To summarize the above meandering, here is how one writes about an unfamiliar topic:

  • Look for clues in the RFP and any provided links.
  • Visualize how the project would work within the context of your individual life experiences. Even though I have no idea what a Weatherization Specialist does, I have plenty of experience in trying to keep the rain out of the several houses I owned in Seattle.
  • Use your imagination. I have no idea of how stream sampling is actually performed, but I guessed correctly that undergrads would dip little bottles into the stream and take copious field notes. The only thing that surprised me is that the notes are not entered into a handheld computer, but carefully written long hand in notebooks, just like in Charles Darwin’s day. Apparently, the lilly pad is not ready for the iPad.
  • Leave lots of blanks in your first draft for your client or whoever actually knows something about the project and is willing to read the draft, such as, “Stream sampling will be conducted on a _____ basis by ______________ at _________ locations by the light of the full moon.”*
  • Ask for technical content. If not, write the first draft with even more blanks, as above, and hope the content appears in the comments on the first draft. Should you not receive any technical content, write everything in generalities or guess. Since many proposals are reviewed by people with limited or no understanding of the topic, your guesses may get the job done.

No matter what strategies you use to write about a completely unfamiliar topic, the grant writer’s task is to provide a complete and technically responsive proposal, not run the program after the grant is awarded. So be creative! To illustrate the point, here is an old joke about traffic engineering consultants who develop statistical models that will predict how many people will turn left at a given intersection on Wednesday afternoon in 2030:

Two traffic engineers are stranded on a desert island with several hundred cans of food and no can opener. One looks at the other and says, “what should we do?” The other smiles and says, “imagine a can opener.”

Start imagining can openers and you will be fine.


* No, I would not actually put in “by the light of the full moon.” But since there is a dreadful remake in the theaters now of one of my favorite horror movies, The Wolfman, I was reminded of Lon Chaney, Jr. as the afflicted Larry Talbot, who is told that “even a man who is pure in heart and says his prayers by night may become a wolf when the wolfbane blooms and the autumn moon is bright.”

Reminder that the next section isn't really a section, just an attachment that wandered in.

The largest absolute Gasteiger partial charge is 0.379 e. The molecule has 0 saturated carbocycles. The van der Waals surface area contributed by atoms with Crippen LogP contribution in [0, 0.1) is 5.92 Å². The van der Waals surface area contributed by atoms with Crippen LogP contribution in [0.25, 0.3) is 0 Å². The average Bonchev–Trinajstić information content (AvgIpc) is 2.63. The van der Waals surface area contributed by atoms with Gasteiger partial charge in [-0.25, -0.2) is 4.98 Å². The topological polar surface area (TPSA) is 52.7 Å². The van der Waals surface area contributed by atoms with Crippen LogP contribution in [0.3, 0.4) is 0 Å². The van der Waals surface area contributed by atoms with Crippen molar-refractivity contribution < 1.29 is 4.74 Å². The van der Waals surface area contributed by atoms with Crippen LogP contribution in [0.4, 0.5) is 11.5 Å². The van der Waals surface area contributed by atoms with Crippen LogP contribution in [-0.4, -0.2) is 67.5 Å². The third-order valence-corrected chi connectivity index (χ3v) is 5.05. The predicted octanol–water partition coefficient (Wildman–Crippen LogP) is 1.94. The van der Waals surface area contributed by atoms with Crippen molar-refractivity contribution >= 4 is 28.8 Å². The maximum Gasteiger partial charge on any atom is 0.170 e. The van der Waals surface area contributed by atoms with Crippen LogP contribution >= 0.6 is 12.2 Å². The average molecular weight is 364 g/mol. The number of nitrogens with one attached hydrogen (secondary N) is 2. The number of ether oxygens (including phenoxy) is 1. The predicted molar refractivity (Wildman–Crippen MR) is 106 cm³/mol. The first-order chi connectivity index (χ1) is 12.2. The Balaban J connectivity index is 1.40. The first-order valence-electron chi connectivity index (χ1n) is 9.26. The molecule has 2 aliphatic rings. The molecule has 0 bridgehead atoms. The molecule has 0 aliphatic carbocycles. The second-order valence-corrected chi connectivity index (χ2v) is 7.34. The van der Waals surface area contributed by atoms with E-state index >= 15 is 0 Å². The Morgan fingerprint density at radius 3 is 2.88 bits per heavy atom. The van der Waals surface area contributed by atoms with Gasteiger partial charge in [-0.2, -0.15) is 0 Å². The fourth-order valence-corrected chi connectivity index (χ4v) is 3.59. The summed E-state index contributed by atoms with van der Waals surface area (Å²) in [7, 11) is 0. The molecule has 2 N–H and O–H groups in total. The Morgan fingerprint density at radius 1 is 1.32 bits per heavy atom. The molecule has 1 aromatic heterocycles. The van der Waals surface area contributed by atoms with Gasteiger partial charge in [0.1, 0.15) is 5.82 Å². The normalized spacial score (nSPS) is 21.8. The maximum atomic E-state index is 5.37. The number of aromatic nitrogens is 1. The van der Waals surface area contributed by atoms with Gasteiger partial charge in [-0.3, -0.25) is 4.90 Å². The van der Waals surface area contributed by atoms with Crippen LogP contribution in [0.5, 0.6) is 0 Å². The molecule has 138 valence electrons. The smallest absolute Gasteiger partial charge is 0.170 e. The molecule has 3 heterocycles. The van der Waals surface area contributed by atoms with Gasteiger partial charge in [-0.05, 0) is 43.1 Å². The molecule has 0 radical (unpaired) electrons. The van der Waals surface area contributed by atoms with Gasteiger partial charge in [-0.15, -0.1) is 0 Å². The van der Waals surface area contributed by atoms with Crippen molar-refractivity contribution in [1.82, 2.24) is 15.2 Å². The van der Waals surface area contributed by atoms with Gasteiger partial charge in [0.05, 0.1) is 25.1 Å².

How much money is available? Explaining maximum grant amounts

If you read our e-mail newsletter, the Seliger Funding Report, you’re aware of a number that can mean different quantities depending on the RFP: the maximum grant amount. There are a couple of ways to calculate this number: by the amount available over the total project period (which could be more than a single year) or the yearly total amount. In addition, sometimes a grant announcement provides little or no guidance whatsoever. To better understand what that means, let’s look at a few examples.

Take the Sports, Cultural, and Youth Visitor Program, which was included in the newsletter for the week of February 16. It’s a relatively simple program:

Total available: $1,130,000
Number available: 1
Max size: $1,130,000

In other words, there’ll be one grant made with a funding total of $1,130,000. According to the RFP, the exchanges are supposed to take place in 2009 and 2010, meaning the project period is probably in the neighborhood of eighteen months or two years, so the funder also might have been able to give a maximum grant amount of $565,000, but distribute that amount over two years, and nothing else would’ve changed in the program except how the program is presented.

That’s pretty straightforward. But it’s also possible to find announcements that say $500,000 per year is available, for a project total of, say, $1,500,000. The information about whether the maximum grant amount is per year or per project total is usually contained in the RFP itself, and it’s wise to find the answer before you decide how much to apply for. We’ll deal with this in greater detail below.

Consider another program: Energy Efficiency and Renewable Energy System Technology Research and Development (STTR [R41/R42]):